Lithium, used for decades to treat manic depression, has been shown in mice to block the production of proteins that accumulate in the brains of Alzheimer's patients, suggesting a future role for the drug in treating the disease, a new study said.
The researchers who conducted the experiments stressed that lithium has not been shown to work on Alzheimer's patients.
Lithium, though widely used to treat mental illness, has many side effects, including kidney damage. The problems are most pronounced in the elderly, who also face the greatest risk for Alzheimer's.
Alzheimer's is marked by the buildup in the brain of one protein, called amyloid beta, outside nerve cells and a second, called tau, that forms tangles in the cells. Alzheimer's affects about 12 million people worldwide.
Other possible therapies, including an experimental vaccine, have blocked the production of either amyloid beta or tau; lithium appears to tackle both, said the study's co-author, Dr. Peter Klein of the University of Pennsylvania.
Details of the mouse experiments appear in Thursday's issue of the journal Nature.
"Potentially, lithium could be used to reverse both the pathological features of Alzheimer's disease," Klein said.
Klein and his colleagues used mice bred to overproduce a protein that when modified forms amyloid beta. Many scientists believe that the buildup of amyloid beta causes the debilitating effects of the memory-robbing disease. The mouse experiments showed that lithium disrupts that modification process.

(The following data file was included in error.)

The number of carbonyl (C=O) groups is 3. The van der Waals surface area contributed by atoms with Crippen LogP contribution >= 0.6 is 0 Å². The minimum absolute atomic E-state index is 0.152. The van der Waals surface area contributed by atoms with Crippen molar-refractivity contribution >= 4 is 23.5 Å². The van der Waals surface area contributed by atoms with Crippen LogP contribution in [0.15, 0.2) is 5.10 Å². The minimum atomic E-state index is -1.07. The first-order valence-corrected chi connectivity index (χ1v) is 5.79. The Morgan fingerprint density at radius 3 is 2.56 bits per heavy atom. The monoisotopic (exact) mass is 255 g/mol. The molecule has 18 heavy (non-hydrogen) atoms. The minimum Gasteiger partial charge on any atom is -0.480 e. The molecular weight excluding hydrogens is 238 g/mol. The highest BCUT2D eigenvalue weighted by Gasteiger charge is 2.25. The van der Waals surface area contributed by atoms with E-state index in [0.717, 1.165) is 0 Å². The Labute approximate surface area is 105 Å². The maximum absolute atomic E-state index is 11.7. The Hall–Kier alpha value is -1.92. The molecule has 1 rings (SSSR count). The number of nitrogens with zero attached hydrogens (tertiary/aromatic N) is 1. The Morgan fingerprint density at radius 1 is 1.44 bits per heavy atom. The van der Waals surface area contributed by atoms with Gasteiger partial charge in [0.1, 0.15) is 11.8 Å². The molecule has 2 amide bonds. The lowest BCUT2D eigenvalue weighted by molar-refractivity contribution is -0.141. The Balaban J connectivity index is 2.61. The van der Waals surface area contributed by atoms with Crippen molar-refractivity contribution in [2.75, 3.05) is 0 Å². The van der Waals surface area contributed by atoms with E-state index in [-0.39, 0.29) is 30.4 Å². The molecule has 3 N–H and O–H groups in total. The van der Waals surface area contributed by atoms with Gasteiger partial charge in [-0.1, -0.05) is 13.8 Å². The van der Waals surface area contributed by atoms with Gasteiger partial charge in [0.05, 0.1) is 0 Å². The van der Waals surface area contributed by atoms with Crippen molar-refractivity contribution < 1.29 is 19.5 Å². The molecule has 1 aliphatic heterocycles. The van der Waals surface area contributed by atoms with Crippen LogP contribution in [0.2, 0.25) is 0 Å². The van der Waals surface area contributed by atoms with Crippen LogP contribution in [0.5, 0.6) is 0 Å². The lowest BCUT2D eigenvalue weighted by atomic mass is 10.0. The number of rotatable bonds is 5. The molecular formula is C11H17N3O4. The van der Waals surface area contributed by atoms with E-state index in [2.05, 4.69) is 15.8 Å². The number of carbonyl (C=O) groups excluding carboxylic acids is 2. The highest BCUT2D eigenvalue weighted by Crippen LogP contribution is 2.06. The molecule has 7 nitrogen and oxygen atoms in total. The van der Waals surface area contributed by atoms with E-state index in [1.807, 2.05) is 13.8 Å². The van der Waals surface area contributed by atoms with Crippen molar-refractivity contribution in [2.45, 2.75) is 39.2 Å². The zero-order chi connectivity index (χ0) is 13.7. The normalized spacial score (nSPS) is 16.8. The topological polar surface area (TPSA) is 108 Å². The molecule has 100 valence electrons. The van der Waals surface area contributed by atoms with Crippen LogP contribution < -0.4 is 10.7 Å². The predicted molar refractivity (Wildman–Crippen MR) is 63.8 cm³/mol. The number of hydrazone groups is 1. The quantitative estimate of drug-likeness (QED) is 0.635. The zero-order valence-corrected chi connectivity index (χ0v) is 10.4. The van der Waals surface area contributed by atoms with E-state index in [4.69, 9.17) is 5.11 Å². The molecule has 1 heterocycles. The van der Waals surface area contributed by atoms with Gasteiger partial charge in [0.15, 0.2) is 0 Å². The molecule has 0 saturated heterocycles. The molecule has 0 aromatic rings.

Klein and colleagues also showed that lithium disrupts the modification of tau. While it is unclear what role tau plays in cells, the protein invariably piles up in lockstep with the progression of Alzheimer's.
Other scientists said the Penn results were encouraging, in part because lithium is a known drug.
"It seems you could block with a single medicine both of the major structural manifestations of the disease. This would be the first time that has been shown," said Dr. Sam Gandy, director of the Farber Institute for Neurosciences at Thomas Jefferson University in Philadelphia, who was not connected with the study.
In both cases, lithium targets an enzyme called GSK-3 that facilitates the modification of the proteins. Identification of GSK-3 as a target could pave the way for other drugs that disrupt the production of both proteins, Klein said.
Also, lithium does not disrupt the processing of another protein called notch, as do other potential Alzheimer's drugs. Notch is vital for the production of blood cells.
Zaven Khachaturian, senior science adviser to the Alzheimer's Association, envisioned studies that would look at the prevalence of Alzheimer's in people who already take lithium to control the mood swings associated with manic depression.
"But the more exciting part has to do with the science - you could find an easy way to control the production not only of amyloid beta, but also the tau. The chemistry of it is very exciting, very tantalizing," said Khachaturian, former director of the office of Alzheimer's research at the National Institutes of Health.
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